Yoga Nidra or "yogic sleep" is an ancient practice which is little known to common people, but is getting a lot of attention due to its therapeutic effects on mind and body.
It was spring of 2008 and I was looking for some refreshing yoga classes, because I wanted to take good advantage of not too hot and not too cold whether into something productive. One of my friend then suggested a yoga class which she had recently attended "Art of Living Yoga". I joined the course without any delay. The course began, we learnt some amazing yoga postures. And at the end of it all of us were sweating very hard and why not? The muscles which rarely twitched in our body were suddenly put into life by excessive workout. Our teacher smiled, and finally took pity and asked us to lie down in shavasan (Corpse Pose) and we lied down without any second thoughts. As I lay, I was sure I would fall asleep in no time. But whatever happened next was beyond my imagination and experience.
Our teacher instructed us to close our eyes and he made us take our mind to the various parts of our body. As the process began I was going deeper into myself and felt thoroughly relaxed and lighter. After the process ended I was left awestruck. I never felt this light and in terms with myself before. Our teacher told us that this was Yoga Nidra or Yogic Sleep. Just this experience of Yoga Nidra compelled me to introduce this wonder to the many who are unaware of it.
Yoga Nidra or Yogic sleep is a form of meditation or relaxation which has been found to reduce tension and anxiety. It is a state in which we are in deep sleep yet consciously aware. It is a midway between wakefulness and sleep, wherein our body is relaxing but our mind is working on a deeper level and relaxing every bit of our body and mind. In more simple terms in yoga nidra our mind witnesses the relaxation of our body, undergoing relaxation itself.
While Yoga Nidra is generally believed to be a relaxation process, it on the other hand have healing properties too.
Yoga Nidra guides us through each layer of being called the koshas which includes physical, mental, emotional and spiritual layers, which makes this practice as a healing as it relieves tension and stress at each layer.
It takes us to a point where we become equal with ourselves detaching us from the world and evolving us towards self-awakening. This state is generally referred to as "Samadhi".
Benefits of Practising Yoga Nidra:
We do not bring any benefits to our body from outside. Our body knows exactly what to do to attain a perfect equilibrium between our body and health. But to turn on that switch we have to reach to the state which only Yoga Nidra can help us attain. That state where our body's own revitalisation and regeneration takes place.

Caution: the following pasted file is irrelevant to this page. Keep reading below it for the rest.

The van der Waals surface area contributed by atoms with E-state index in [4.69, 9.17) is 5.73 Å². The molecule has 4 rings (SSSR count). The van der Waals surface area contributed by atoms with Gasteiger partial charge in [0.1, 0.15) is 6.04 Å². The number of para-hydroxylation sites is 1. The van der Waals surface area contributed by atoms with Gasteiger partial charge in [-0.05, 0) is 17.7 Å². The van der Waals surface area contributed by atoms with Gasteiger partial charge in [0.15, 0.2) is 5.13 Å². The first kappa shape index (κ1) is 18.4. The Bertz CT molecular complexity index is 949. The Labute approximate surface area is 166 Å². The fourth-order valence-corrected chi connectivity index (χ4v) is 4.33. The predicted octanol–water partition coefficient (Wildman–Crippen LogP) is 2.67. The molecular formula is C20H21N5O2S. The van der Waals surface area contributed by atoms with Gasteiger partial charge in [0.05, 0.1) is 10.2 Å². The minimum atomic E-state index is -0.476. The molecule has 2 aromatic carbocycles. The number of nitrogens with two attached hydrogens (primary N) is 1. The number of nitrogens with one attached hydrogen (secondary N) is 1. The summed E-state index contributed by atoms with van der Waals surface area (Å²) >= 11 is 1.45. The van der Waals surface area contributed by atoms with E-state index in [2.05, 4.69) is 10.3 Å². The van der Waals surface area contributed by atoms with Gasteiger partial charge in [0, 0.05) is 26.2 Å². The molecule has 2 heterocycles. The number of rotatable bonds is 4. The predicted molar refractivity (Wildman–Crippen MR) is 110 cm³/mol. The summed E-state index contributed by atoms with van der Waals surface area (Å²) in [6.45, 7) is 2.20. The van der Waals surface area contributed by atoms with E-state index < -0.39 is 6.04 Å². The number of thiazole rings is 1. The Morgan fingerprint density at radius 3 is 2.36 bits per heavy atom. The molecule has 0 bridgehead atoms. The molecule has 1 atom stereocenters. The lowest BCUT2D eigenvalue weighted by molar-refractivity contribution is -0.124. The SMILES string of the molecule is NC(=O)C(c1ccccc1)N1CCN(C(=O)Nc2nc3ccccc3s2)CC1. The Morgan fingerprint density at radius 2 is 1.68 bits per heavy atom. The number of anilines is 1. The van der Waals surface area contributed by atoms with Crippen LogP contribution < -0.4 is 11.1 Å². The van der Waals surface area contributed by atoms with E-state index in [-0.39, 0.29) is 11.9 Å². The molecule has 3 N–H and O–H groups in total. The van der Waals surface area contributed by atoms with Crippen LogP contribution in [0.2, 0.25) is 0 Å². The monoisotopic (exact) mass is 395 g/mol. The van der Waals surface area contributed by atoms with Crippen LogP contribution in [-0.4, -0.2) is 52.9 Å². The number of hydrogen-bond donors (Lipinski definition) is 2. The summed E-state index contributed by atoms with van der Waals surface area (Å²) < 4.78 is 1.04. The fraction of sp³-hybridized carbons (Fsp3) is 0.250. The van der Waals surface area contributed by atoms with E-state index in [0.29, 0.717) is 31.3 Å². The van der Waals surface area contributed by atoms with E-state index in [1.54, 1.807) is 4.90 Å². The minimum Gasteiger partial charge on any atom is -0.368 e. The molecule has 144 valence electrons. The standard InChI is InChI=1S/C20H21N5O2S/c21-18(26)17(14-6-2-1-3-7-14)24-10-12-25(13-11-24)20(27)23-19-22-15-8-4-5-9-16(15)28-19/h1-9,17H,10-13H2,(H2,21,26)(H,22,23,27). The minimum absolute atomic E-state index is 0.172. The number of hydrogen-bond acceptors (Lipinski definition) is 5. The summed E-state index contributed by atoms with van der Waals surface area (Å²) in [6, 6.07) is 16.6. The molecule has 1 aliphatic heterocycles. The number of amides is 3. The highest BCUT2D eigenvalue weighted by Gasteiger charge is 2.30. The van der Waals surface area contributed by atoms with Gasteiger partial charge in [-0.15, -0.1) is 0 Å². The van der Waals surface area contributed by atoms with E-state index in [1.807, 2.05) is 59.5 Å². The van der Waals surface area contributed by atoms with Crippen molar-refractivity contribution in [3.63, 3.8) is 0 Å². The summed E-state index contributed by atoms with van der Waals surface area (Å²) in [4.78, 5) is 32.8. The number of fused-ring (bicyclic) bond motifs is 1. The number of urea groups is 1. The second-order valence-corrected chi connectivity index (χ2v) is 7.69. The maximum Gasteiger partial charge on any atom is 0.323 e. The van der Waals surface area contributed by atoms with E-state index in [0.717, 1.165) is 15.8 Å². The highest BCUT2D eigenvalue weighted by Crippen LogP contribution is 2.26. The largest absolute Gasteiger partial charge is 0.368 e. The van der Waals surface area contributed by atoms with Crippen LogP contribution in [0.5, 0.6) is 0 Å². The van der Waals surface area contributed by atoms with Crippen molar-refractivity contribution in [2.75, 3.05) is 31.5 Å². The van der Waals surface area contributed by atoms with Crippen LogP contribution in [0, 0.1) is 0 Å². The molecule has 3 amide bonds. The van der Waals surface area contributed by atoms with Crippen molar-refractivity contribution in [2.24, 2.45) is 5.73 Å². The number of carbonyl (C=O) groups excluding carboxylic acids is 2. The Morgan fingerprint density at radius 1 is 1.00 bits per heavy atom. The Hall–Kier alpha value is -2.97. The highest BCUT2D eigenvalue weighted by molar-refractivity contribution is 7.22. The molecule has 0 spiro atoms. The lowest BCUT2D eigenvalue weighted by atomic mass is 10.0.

Yoga Nidra works upon the deeper level of being and has the power of transforming core negative beliefs which not only changes our outlook, but improves our health and gives us a sense of happiness and leads us to self-awakening.
According to a research conducted in various well recognised universities and medical centres, which includes Banaras Hindu University, Ohio State University, Medical College of Ohio etc regular practice of Yoga Nidra can prevent so many ailments as well as cure them. This includes cardiovascular, psychosomatic condition, Insomnia, high blood pressure, multiple sclerosis. It also increases helper cells that defend against infectious disease. It also activates our dormant healing energy to improve overall health and well being.
Steps to Practice Yoga Nidra:
The essence of Yoga Nidra can only be experienced when our body demands relaxation. Practising it is only worthy when our body has worked out and needs rest. Yoga Nidra becomes more beneficial when practiced after doing some muscle jerking yoga. Practising yoga nidra after yoga is more beneficial because both our body and mind is calm and at peace, relieved of all stress and tension.
1. Lie down straight on your back in Corpse Pose
(Shavasana). Close your eyes and relax. Take a few deep breaths in and out. Remember to take slow and relaxed breaths, and not ujjayi breaths.
Tip: If you feel any discomfort or pain in lower back, adjust your posture or use a pillow to elevate the legs a little, for more comfort.
2. Start by gently taking your attention to your right foot. Keep your attention there for a few seconds, while relaxing your foot. Then gently move your attention up to the right knee, right thigh and hip (again for a couple of seconds). Become aware of your whole right leg. Repeat this process for the left leg.
3. Similarly, take your attention to all parts of the body: genital area, stomach, navel region, chest, right shoulder and right arm, followed by the left shoulder and left arm, throat, face and the top of the head.
4. Take a deep breath in, observe the sensations in your body, and relax in this still state for a few minutes.
5. Now, slowly becoming aware of your body and surroundings, turn to your right side and keep lying down for a few more minutes.
6. Taking your own time, you may then slowly sit up, and whenever you feel comfortable, slowly and gradually open your eyes.
Yoga nidra is thus a joyous, effortless way to end your yoga practice. Just let go, relax and enjoy the experience that follows.